Russet Article Pictures

This is the link for the color picture for the Russet article published in North/South Trader

This was in the July/August 2007 Issue of the North/South Trader.  Please contact them at or 540-672-4845 for a the back issue.   The issue number


Drawing #1: Beam scrapping residue from hide

Drawing #2: Tanning the hides in "ooze" solution of bark and water.


Drawing #3: currier "fat liquoring" and finishing the leather.

Photo #1:

Oak tanned "fair" leather cap pouch made by G. H. Wyman of Augusta Ga.  Note the yellow tinge to its color. During the war both sides often left high quality leather as "fair"-free from both stains and blemishes. 

Courtesy of Atlanta History Center

Photo #

The picture of the top musket sling is a "fair" leather sling that is chestnut oak tanned, but the bottom is a stained hemlock sling.  The best place to see the original "fair" color of the top sling is where the loops covered the surface of the sling and protected the surface from both light and dirt.  The darker areas is what happens over time when the leather is exposed to light and this slowly darkens the leather and it begins to look like the "English Color".  Note the bright yellow color of the "fair" leather vs. the reddish brown of the stained hemlock sling.

Courtesy of Fred Gaede


Photo #2:

Both of these Federal cartridge boxes were made at Watertown Arsenal.  The box at the left was oak tanned, dyed black.  It retained its black color.  The one on the right was hemlock tanned and also dyed black but faded to a chocolate brown a very common occurrence among Federal equipments during the war and one often seen today among surviving artifacts.

 Authors collection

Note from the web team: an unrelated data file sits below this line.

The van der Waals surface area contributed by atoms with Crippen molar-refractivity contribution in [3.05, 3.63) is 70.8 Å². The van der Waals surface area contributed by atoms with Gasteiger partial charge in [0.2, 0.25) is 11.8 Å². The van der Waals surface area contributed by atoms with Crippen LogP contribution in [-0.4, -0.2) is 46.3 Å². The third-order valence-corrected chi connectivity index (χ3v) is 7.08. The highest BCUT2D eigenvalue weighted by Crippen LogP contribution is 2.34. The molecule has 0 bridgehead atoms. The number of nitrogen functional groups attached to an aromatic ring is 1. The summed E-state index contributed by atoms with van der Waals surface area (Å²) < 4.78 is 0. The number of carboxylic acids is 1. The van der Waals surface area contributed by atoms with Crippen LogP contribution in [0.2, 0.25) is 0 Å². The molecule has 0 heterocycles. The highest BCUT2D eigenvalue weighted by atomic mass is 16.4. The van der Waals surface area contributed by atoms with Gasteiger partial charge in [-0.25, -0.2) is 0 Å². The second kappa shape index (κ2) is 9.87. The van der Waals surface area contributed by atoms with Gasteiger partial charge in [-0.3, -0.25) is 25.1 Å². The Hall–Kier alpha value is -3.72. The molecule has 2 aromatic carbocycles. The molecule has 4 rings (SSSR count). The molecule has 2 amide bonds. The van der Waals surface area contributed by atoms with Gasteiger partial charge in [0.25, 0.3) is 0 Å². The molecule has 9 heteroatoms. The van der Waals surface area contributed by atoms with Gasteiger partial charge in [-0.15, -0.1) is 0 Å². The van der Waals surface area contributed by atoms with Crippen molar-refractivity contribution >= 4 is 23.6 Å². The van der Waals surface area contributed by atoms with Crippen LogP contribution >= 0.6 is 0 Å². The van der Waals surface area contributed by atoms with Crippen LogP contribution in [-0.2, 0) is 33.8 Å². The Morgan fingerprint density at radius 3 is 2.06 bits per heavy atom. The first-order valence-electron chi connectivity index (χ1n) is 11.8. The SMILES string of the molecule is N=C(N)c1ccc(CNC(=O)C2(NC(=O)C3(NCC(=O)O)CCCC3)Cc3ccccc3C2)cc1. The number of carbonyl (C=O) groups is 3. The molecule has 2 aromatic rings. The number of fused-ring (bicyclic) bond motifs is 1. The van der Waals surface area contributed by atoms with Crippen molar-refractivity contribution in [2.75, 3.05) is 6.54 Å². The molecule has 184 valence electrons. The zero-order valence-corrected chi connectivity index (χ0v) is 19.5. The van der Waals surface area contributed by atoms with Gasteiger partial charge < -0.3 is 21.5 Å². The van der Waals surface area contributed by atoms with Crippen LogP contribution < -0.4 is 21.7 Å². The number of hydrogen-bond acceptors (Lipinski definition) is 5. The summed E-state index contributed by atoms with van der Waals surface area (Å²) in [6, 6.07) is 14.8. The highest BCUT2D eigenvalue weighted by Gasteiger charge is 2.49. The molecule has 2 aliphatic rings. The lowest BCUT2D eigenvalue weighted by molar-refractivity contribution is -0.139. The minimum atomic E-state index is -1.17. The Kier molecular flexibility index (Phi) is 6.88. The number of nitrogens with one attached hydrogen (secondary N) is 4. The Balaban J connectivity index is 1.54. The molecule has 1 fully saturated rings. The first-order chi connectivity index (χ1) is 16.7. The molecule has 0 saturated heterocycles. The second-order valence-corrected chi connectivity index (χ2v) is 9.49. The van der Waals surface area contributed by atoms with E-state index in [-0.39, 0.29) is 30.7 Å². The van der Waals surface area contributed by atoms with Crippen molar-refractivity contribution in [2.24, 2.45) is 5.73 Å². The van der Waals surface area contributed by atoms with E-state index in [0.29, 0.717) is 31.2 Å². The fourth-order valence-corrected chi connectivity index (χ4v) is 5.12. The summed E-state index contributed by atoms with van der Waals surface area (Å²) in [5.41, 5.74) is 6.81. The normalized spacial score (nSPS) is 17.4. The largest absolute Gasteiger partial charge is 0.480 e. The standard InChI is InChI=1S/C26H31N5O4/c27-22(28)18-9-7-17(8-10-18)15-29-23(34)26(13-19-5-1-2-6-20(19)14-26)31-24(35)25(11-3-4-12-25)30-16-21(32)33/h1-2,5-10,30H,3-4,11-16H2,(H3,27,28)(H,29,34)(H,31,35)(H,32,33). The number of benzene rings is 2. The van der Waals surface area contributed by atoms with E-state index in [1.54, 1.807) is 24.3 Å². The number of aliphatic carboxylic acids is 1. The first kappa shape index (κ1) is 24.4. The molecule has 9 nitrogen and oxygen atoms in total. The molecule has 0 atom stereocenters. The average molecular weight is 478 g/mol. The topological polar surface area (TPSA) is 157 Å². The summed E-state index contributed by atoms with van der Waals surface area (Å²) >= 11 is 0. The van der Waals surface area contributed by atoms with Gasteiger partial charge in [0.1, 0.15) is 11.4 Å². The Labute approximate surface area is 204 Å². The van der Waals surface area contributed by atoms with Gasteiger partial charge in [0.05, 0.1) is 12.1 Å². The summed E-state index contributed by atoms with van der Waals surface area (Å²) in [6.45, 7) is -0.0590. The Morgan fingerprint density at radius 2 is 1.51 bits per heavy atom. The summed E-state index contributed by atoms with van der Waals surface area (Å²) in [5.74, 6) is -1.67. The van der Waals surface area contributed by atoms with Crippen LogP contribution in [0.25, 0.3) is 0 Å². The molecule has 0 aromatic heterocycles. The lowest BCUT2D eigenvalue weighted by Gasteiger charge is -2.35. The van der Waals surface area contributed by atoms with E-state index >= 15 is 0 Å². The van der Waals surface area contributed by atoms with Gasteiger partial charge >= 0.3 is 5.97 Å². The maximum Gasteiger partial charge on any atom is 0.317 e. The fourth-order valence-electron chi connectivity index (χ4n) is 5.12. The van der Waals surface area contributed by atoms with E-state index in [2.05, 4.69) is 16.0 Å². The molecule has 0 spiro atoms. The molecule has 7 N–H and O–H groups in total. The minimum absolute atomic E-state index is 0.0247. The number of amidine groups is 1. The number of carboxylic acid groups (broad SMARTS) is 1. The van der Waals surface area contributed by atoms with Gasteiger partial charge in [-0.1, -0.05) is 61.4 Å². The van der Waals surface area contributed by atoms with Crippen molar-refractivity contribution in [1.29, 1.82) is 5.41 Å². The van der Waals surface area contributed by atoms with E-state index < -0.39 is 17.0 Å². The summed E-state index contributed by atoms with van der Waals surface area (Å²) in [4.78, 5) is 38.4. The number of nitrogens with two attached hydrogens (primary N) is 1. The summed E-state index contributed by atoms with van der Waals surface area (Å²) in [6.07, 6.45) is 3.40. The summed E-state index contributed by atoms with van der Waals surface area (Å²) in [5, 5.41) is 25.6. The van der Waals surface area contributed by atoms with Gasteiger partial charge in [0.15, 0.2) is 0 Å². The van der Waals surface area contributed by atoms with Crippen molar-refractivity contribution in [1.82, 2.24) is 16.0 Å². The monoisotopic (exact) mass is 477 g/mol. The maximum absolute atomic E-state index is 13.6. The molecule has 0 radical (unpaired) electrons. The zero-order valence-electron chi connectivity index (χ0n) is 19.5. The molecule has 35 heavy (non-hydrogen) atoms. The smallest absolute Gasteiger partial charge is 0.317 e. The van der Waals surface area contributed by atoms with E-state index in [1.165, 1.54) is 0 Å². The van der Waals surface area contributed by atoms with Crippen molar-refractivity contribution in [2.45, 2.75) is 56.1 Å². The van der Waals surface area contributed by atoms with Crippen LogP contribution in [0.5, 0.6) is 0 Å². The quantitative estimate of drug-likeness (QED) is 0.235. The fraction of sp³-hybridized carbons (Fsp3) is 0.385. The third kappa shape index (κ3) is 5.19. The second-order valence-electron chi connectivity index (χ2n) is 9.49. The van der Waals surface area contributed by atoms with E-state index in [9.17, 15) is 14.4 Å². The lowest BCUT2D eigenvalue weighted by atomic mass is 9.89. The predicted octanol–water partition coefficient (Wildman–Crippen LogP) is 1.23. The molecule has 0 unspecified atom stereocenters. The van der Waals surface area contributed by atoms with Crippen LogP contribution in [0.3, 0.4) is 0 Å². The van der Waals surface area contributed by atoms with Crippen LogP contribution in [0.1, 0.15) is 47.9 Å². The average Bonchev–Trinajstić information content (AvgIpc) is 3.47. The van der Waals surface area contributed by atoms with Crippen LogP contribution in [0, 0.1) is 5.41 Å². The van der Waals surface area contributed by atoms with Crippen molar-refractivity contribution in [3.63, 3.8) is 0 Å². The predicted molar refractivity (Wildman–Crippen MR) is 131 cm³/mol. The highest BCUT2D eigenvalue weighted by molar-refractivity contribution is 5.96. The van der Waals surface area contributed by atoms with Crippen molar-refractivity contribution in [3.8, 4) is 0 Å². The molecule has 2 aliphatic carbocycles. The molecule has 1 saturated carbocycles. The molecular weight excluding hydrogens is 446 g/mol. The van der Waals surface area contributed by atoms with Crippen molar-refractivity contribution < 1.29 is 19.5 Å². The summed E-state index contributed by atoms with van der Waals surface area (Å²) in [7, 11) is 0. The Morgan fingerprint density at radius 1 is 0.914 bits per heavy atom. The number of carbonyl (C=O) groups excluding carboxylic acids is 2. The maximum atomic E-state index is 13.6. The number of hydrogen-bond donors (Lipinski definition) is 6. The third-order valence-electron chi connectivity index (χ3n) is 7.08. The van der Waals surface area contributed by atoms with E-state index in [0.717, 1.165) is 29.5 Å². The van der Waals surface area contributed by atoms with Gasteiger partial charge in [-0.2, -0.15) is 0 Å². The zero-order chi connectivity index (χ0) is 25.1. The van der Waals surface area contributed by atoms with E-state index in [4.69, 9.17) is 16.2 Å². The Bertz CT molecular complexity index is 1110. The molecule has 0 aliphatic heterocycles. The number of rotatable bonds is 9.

Photo #3:

This common pattern (.58 cal.) Confederate made cartridge box was oak tanned then dyed black.  It still retains its black color.  In general, Confederate accoutrements would have been invariably stained, dyed black or left "fair" as time and cost would permit. 

Authors collection

Photo #4:

Specification for some British equipment called for the leather to be in the "English hides" color. The rich "London" color can best be seen in this British navy Pistol Box.  Confederate imported English leather was likely left russet but some may have dyed black.

Courtesy of Walter Anderson


Photo #5:

Cap pouch made by Confederate contractor Wellborn, Nichols & Oliver of Dalton Ga. form imported "London" leather.  Compare the texture and color of the leather to the domestic made leather cap pouch box in photos #1 and #8.

Courtesy of the Atlanta History Center

Photo #6:

Note the difference in color. on the left is a rare (possibly a prototype) Allegheny Arsenal Pattern of 1857 cartridge box made of (English Color) leather.  On the right is a Confederate copy of the Pattern of 1857 cartridge box, but it was made from hemlock leather that has faded to chocolate brown.

Courtesy of Paul Johnson

Photo #7:

The reverse of two musket slings illustrates the way to identify the difference between which bark was used during the tanning process, this can be seen even if the leather has been dyed or stained.  On the top musket sling is an chestnut oak bark tanned musket sling and on the bottom is one tanned using hemlock bark.  Notice the "yellow" color of the oak vs. the reddish color that the hemlock bark leaves to the leather.

Courtesy of Fred Gaede

Photo #8 and 8A:  Photo on left is the rear view of photo #1 and the right view is the top view of the same cap pouch.

This fair leather Confederate cap pouch made by G. H. Wymans of Augusta Georgia, is notable for the crudeness of its leather .  A sign it was probably made using domestic tanned leather rather than imported.  This leather was fat liquored by the currier and then it was shipped to Wymans.  There has been no attempt by the currier to slick down the grain surface of the leather and this would be a sign of the desperate need for leather to equip the troops in the field.

Courtesy of Atlanta History Center

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